Alder Hey Around The World – Saving Lives In Nepal
People suffering conditions such as burns and cancer in one of the world’s poorest countries are benefiting from improved treatment and care thanks to a special relationship between medics at Alder Hey and their counterparts at a hospital in South Asia.
Sian Falder, Consultant Plastic Surgeon and Barry Pizer, Consultant Paediatric Oncologist are amongst a team of specialists from Alder Hey that pay regular visits to the Kanti Children’s Hospital in Kathmandu, Nepal, to share their skills and expertise.
Whilst Sian and her team have assisted Nepalese doctors and nurses to improve and update their skills, helping to save lives, Barry has helped the hospital to develop its Oncology Unit and set out treatment protocols.
Alder Hey’s international projects aim to teach, train and mentor the doctors and nurses who battle to care for and treat patients in harsh conditions that attract little investment.
The outcome for children with cancer is poor in Nepal, for example just 20% of children with leukaemia are cured, compared with a cure rate of 80% in the UK. However the Oncology Unit is now developing thanks to Barry, with plans to establish a secure supply of drugs, improve supportive care and establish systems for patient follow-up.
Sian highlights the fact that developing countries, nearly four million women each year are severely burnt, mainly from cooking fires, with more school-age children dying of burns each year than tuberculosis or malaria.
“I believe the human cost of burns has been inexplicably overlooked when you consider the distribution of global aid and feel we have a moral obligation to share our expertise,” said Sian.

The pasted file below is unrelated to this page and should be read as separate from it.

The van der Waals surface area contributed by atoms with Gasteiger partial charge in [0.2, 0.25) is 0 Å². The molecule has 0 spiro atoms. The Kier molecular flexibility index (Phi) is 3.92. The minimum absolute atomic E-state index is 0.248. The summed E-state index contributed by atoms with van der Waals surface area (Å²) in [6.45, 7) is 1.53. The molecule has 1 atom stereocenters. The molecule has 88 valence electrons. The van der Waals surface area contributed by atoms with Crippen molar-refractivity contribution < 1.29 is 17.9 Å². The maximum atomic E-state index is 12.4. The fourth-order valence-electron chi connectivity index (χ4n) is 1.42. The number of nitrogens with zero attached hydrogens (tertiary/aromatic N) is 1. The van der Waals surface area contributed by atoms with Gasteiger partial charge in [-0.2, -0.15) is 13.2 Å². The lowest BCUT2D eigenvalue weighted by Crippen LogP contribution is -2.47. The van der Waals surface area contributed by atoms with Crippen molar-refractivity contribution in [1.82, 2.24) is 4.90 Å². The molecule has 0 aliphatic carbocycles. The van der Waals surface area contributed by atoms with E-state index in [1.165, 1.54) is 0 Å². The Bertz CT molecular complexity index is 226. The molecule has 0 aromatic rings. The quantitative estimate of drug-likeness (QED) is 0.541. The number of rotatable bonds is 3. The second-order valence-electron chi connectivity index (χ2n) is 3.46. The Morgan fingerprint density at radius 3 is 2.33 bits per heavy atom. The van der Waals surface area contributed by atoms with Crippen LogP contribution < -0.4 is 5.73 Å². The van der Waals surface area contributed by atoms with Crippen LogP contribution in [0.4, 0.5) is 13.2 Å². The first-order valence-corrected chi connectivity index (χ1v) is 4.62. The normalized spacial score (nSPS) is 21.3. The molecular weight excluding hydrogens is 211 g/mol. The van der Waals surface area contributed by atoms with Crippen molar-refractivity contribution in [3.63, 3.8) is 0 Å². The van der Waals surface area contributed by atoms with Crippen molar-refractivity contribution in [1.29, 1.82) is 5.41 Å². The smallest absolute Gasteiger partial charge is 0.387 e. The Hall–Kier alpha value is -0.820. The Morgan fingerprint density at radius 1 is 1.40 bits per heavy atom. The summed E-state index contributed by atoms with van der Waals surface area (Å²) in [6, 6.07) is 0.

“For every death, many more suffer life-altering contractures and disability from even minor burns and scalds. However, relatively simple interventions such as early skin grafting, more effective painkillers, use of splints and better nutrition can help people make a good recovery and have a considerably better quality of life.”
Sian’s successes include helping her Nepali counterparts operate on a six-year-old girl who had suffered 40% burns from a cooking fire. The child and her mother had walked for four days to get to the hospital and she survived mainly thanks to swift skin grafts that she would not otherwise have had.
The link between the two hospitals first began in 1994 during a trek to Nepal by Carmel Dersch, a former manager at Alder Hey. She visited the Kanti Hospital and, on her return home, formed a small Liverpool based charity ‘So the Child May Live.’
Since then, the link has gone from strength to strength, underpinned by a memorandum of understanding, an ‘official’ agreement that sets out the terms of the relationship.
The multi-disciplinary team now involved in the Alder Hey-Kanti link, also includes other consultants such as neurologist Rachel Kneen, nurses and therapists as well as resuscitation officer Pete Arrowsmith. In fact, just before Christmas Pete was in Kanti with a biomedical engineer, repairing medical equipment and teaching Kanti staff how to restore donated equipment which has broken.